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Kids talk about sex

Why is it that most of us spend longer teaching our kids how to drive a car than we do talking to them about sex?

This weekend at the Sex and Consciousness Conference, young people get a chance to give voice to the issues around sexuality and intimacy. Convened by educator and author Amrita Hobbs, Youthspeak is the genesis of ideas that came out of the original event held in Woodford a few years ago.

According to Amrita, the aim of Youthspeak is to ‘give young people a voice so that they can hear from each other and sometimes speak the unspeakable themselves in public in a really safe place’.

The panel comprises six young people between 21 and 24 who hail from Byron, Melbourne and the Gold Coast. They have been hand-chosen by Amrita because ‘I know they are articulate, they have integrity and they are able to be authentic. They are walking their talk as best we all can and they all have a beautiful rapport with each other.’

‘Each of the young people has their own particular theme,’ says Amrita.

‘One is how young people feel let down by adults because we don’t prepare them and educate them in ways that are always are helpful; we may not be good role models for them. Another one is how can we understand gender differences so we can get on better; another is about romance versus lust. They have a few minutes to speak and then we open it to the floor. The emphasis for Youthspeak is on the interaction rather than the panel; they open the floor for young people to have the conversations.’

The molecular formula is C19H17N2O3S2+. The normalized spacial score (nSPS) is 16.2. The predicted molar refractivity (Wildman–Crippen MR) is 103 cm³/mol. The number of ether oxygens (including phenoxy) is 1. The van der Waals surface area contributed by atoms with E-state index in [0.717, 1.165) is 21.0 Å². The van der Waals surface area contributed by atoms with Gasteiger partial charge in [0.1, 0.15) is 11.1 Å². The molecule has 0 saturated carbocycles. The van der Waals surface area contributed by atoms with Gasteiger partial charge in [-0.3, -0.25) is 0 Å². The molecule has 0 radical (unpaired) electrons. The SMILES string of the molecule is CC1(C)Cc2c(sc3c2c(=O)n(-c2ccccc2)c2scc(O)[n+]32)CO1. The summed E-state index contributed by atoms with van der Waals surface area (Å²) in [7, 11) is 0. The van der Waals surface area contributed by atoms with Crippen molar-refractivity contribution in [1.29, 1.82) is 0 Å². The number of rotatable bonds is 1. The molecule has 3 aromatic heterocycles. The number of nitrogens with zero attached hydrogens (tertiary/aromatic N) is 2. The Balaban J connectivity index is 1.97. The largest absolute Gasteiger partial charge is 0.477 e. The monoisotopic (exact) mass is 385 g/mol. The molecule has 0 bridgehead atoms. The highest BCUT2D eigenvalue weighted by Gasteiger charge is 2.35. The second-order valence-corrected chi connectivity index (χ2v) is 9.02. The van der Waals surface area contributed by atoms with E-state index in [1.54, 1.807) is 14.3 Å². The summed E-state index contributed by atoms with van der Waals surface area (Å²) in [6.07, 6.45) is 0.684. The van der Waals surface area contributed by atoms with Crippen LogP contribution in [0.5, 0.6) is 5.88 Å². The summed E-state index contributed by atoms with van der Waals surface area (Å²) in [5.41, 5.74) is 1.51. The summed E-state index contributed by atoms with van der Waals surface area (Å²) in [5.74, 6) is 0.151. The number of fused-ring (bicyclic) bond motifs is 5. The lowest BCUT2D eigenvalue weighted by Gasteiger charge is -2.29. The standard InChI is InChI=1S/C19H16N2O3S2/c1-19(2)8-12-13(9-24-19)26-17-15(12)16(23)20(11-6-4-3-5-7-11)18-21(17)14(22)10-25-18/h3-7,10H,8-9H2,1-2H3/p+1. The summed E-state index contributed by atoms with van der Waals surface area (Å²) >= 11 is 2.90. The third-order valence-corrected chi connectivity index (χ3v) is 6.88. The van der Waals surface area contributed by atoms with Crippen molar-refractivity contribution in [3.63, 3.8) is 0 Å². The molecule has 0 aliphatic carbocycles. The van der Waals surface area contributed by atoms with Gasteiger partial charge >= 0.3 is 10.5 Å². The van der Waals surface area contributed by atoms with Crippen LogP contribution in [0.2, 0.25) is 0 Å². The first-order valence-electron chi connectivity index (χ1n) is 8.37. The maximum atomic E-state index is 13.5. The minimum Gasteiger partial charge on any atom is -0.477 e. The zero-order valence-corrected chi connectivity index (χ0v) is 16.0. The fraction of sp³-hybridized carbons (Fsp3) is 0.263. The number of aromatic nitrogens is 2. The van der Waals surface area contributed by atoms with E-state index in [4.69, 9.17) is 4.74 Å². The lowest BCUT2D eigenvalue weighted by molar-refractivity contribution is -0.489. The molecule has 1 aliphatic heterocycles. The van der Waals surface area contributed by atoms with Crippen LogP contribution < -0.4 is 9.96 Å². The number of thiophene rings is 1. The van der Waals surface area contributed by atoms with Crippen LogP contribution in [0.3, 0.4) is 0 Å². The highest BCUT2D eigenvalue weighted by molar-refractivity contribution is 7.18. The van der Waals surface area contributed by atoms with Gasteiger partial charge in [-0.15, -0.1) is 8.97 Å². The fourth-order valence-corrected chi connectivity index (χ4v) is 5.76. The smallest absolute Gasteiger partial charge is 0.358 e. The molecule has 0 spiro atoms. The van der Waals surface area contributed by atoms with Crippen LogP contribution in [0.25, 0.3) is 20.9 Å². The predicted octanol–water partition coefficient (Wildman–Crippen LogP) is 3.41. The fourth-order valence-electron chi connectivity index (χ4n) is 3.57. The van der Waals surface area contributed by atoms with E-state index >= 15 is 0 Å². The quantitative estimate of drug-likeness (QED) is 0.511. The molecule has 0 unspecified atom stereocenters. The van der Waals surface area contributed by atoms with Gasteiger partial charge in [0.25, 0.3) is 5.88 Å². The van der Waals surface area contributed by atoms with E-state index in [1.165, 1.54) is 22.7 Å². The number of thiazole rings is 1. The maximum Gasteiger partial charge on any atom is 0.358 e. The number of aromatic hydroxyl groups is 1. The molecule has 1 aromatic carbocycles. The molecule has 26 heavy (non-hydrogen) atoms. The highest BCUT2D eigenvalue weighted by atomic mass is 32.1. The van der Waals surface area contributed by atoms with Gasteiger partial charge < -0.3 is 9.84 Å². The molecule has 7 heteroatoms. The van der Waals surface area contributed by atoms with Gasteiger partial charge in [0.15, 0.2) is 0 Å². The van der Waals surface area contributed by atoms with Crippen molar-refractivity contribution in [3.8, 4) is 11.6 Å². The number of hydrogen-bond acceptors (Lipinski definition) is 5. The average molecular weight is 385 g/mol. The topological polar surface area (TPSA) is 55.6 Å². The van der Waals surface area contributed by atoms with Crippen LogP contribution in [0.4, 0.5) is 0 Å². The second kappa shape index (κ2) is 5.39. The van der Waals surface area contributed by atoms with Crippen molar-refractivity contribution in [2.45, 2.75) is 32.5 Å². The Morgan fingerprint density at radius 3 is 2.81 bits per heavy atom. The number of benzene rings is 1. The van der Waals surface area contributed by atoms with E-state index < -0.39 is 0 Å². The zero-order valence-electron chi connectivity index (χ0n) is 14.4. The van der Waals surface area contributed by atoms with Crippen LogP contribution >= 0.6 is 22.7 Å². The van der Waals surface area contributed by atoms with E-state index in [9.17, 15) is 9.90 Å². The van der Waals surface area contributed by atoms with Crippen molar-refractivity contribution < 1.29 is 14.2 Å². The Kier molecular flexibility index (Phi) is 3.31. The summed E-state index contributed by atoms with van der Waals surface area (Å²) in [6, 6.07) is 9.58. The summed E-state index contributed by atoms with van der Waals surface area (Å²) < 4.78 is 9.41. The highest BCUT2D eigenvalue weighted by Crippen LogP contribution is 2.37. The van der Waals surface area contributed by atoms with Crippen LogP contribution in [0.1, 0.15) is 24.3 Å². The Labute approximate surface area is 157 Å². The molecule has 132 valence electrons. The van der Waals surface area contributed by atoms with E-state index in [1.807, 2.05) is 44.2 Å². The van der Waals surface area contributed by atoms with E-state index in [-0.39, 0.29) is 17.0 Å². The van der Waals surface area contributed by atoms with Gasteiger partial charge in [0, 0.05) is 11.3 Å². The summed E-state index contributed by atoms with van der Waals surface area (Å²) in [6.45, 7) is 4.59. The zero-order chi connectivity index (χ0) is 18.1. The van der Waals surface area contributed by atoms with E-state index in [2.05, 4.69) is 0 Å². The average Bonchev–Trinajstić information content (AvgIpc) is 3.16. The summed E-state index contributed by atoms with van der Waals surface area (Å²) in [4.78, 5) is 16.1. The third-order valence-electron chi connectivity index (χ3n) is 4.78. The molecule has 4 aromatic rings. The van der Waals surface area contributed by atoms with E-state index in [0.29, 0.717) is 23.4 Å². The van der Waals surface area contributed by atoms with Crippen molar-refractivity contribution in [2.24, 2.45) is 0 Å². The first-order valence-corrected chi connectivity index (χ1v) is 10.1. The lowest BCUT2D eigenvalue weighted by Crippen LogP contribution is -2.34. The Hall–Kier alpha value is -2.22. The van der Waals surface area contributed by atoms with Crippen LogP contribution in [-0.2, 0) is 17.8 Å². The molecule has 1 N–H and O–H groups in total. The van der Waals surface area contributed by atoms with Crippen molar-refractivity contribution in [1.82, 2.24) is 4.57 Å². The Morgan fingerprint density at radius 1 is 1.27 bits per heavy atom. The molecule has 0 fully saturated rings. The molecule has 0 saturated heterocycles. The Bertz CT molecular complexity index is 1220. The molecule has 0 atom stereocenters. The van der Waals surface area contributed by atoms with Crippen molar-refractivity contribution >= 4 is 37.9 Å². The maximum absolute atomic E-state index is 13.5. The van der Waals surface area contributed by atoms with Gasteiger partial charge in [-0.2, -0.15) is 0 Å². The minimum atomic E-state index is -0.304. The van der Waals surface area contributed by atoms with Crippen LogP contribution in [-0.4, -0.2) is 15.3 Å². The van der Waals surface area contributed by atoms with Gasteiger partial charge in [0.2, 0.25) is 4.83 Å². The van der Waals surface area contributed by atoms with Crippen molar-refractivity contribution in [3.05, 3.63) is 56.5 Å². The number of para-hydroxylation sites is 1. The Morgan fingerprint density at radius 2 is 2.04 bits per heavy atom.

Amrita believes the power in the forum is allowing young people to set their own agenda without answering to any specific adult-assigned topics on issues or values.

She believes the young people are prepared to go in deep and, in a world where sexual messages are about pornography and over-sexualisation, many young people crave something more meaningful.

‘When we were in Woodford, this boy said, “I want to know how to worship a woman”. He was just 14 years old!’

As an educator Amrita believes we have a lot to learn from native cultures that include initiations for their young people to mark the passage into adulthood.

‘My visioning is that we become more of an initiation culture, where we have a process for the men and the women. Our culture doesn’t offer anything like that; sex education is biological, not spiritual or physical and they miss out on all the juicy bits. My personal work is to move towards more of that in our community and our culture.’

This year Amrita will be offering a one-year program through Youthspeak called ‘Sex – What They Don’t Teach You at School’.

She is engaging local teachers and educators who can talk about subjects that may not be addressed in more conventional programs, like masculinity, femininity, how to connect intimately through communication. It will be presented through a series of one-day workshops.

Amrita recalled the story of a young man who had embarked on his sexual odyssey with flair.

‘I met one young man who was a Steiner kid in England; he kept asking his dad for money, and his dad asked what for, and he’d keep saying it was for chocolate. His dad asked what he was doing with the chocolate. He said, ‘we are painting each other’s body and licking it off!’ They weren’t having sex! It took them a long time to get around to having sex because they were enjoying the chocolate so much.’

Young people are invited to attend the free Youthspeak forum on Saturday at the Byron Bay Community Centre at 1.30pm. The target group is 14–24-year-olds. Adults are also invited but asked to keep in mind that this is a forum for youth and they will be seated behind the young people.

 

Amrita Hobbs

Image: Right of passage.


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